Guru MK Saroja: True bhakta of Bharatanatyam 
- Ashish Mohan Khokar, Bangalore  
e-mail: khokar1960@gmail.com  
Based on archival materials from The Mohan Khokar Dance Collection

March 28, 2010

As she starts her journey into becoming an octogenarian this April, this "unpretentious doyenne of Bharatanatyam (India Today, 1999)" has seen Bharatanatyam's history first-hand. Through her own life and times, she saw the temple dance come out of its fading lights into the arc lights of big cities and also films. She was a witness to, and part of, many an interesting twist and turn in the fortunes of the form and yet remains an egoless practitioner, long-term watcher and quiet servitor of the divine art. That she herself danced for almost 60 unbroken years (1940-2000), makes her a very significant source of direct dance history of the form.

Born on 7th April, 1931, in Madras (hence Madras Kadiravelu Saroja), she was spotted by Guru Muthukumaran Pillai, when he came to Madras to teach Sadir dance to girls in big cities, hailing from established families. His own sister was a dedicated devadasi at a temple in Kattumannarkoil in the Tillai region, not far from the famed Chidambaram, where Lord Shiva danced. The vidwan had taught many boys in his village the art of dance and nattuvangam, amongst whom, were also Ramaiah Pillai, Kunchidapadam Pillai and Muthuswami Pillai.
E Krishna Iyer explaining hastas to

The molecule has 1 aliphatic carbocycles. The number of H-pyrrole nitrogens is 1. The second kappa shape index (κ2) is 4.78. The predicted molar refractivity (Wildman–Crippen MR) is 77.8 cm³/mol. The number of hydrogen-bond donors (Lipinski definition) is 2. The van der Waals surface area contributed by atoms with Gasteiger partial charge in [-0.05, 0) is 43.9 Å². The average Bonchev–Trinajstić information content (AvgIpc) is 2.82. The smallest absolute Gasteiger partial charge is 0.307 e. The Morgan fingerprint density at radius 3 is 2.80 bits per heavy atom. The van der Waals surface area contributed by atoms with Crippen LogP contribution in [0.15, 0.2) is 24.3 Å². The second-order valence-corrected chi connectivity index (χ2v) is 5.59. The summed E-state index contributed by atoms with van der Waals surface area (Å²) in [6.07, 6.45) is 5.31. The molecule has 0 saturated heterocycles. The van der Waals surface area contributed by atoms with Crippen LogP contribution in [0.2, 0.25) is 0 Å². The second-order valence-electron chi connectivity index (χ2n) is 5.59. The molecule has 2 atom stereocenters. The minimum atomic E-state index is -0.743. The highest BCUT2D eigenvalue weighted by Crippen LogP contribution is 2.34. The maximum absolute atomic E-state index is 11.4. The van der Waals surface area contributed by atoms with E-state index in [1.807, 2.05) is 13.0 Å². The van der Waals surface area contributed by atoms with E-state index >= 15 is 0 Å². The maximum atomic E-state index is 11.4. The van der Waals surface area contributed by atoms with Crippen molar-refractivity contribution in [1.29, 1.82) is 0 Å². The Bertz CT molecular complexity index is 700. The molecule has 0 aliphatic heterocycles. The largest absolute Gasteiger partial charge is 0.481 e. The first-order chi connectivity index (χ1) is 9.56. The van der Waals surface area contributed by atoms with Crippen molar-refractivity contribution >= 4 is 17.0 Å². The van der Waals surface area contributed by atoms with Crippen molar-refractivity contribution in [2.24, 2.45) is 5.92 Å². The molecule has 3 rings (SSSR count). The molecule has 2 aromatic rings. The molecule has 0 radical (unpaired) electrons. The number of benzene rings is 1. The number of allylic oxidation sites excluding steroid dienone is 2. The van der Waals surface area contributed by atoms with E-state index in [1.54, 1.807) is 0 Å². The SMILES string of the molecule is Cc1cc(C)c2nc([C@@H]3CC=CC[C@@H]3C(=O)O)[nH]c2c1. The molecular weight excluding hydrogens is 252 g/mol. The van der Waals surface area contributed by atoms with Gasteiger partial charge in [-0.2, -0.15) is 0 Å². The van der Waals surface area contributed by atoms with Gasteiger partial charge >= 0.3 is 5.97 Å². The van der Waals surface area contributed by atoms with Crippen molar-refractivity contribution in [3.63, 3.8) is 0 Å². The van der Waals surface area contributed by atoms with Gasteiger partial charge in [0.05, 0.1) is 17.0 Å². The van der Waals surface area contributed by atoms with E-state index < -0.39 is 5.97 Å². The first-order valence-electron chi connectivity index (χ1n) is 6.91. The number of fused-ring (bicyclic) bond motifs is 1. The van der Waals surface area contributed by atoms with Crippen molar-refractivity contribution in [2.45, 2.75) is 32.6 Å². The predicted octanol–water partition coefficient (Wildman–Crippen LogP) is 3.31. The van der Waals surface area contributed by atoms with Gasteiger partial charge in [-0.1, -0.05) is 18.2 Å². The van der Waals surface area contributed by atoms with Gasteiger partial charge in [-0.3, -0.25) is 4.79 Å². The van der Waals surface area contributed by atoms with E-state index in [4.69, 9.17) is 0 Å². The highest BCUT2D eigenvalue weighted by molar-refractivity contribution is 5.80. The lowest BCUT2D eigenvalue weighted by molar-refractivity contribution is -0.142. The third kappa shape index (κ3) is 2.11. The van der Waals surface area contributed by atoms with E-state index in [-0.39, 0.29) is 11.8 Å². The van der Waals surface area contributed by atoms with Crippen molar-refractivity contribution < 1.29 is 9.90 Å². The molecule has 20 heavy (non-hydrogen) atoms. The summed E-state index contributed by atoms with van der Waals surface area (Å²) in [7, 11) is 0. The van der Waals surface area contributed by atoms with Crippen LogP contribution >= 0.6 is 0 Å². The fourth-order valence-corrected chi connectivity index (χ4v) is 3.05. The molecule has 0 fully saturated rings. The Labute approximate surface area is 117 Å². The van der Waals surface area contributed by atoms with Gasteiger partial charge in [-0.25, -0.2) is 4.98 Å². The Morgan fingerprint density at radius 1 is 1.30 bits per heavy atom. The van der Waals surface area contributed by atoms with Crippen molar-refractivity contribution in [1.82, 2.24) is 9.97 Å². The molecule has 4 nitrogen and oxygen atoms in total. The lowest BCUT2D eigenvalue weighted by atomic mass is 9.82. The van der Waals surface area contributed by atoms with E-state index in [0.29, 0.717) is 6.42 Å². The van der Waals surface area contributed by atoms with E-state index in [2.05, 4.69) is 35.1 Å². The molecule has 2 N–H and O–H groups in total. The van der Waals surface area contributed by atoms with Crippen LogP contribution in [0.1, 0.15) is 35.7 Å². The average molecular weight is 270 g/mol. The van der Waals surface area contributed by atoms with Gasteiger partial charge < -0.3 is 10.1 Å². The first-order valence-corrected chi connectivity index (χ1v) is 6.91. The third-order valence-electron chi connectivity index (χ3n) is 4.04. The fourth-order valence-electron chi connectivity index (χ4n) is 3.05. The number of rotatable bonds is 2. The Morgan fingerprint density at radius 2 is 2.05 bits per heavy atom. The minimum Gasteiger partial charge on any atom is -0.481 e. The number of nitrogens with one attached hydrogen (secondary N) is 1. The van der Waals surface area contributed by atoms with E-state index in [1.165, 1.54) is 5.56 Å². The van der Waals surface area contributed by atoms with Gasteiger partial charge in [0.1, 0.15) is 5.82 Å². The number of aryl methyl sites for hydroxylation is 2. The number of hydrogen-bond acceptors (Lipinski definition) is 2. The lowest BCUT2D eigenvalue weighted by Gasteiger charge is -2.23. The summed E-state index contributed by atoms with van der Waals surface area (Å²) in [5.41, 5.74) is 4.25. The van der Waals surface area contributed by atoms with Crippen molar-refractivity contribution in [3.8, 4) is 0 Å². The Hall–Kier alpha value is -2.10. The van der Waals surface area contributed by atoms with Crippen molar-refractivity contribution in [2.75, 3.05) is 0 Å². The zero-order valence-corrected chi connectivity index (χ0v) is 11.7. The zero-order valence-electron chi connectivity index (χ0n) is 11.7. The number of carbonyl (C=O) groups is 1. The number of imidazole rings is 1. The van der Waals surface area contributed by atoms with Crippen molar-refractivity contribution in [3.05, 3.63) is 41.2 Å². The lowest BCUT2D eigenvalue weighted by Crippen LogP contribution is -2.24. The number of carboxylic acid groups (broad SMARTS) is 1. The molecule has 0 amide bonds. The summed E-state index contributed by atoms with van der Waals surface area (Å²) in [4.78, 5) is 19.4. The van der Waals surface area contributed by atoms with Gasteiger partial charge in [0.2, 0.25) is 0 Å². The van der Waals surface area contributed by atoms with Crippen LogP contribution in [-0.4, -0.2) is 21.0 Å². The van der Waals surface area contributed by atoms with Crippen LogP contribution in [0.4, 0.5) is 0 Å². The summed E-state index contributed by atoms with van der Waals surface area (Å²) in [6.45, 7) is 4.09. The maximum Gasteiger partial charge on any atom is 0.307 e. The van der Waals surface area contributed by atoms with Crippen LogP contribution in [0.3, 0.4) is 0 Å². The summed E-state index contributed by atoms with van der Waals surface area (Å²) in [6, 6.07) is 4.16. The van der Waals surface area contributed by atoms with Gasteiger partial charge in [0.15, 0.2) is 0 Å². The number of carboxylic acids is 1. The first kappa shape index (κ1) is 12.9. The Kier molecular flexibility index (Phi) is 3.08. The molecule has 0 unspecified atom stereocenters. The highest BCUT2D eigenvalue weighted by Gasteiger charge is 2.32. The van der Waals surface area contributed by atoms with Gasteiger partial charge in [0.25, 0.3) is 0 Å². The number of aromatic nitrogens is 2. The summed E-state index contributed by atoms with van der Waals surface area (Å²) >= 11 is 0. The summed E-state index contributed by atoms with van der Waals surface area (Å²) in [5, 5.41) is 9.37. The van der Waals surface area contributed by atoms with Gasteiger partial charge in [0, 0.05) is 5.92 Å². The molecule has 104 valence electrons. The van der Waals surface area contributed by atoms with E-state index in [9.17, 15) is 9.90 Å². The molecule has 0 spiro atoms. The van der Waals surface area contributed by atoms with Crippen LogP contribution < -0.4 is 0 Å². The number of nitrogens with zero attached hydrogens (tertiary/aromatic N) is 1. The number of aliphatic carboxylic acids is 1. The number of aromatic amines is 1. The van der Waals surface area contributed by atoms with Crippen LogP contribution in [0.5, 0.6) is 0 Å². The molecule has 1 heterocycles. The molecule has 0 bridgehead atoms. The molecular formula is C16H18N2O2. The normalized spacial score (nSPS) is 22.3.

daughter Meenakshi and MK Saroja (centre)

Though the guru trained Ram Gopal, Mrinalini Sarabhai and Kamala Laxman, he took Baby Saroja, as she was soon to be called, everywhere, almost as a prized-pupil to show others what the art was. Thus, when Rukmini Devi started Kalakshetra and needed a dance teacher, the first one to be appointed was Guru Muthukumaran Pillai and he took Baby Saroja, then just 6, to show Athai what his standards of teaching were. So impressed was Athai with the little dancing Saroja, she immediately appointed the guru as the first dance guru of Kalakshetra. Rest is history. Few years later when Ram Gopal started his famous Bangalore Studio, whom did he call? The same guru and whom did the guru take along? Baby Saroja. She recalls, "Ram used to play badminton and the gurus assembled there (my guru Thatha; Sohanlal for Kathak; Vijay Raghav Rao for music) had nothing to do, so they all taught me instead!"

While Ram, Mrinalini and Kamala learnt from Thatha, they learnt from other gurus and contemporaries like Meenakshi Sundaram Pillai and Ramaiah Pillai, too. MK Saroja learnt ONLY from Thatha, and thus remains his exclusive exponent.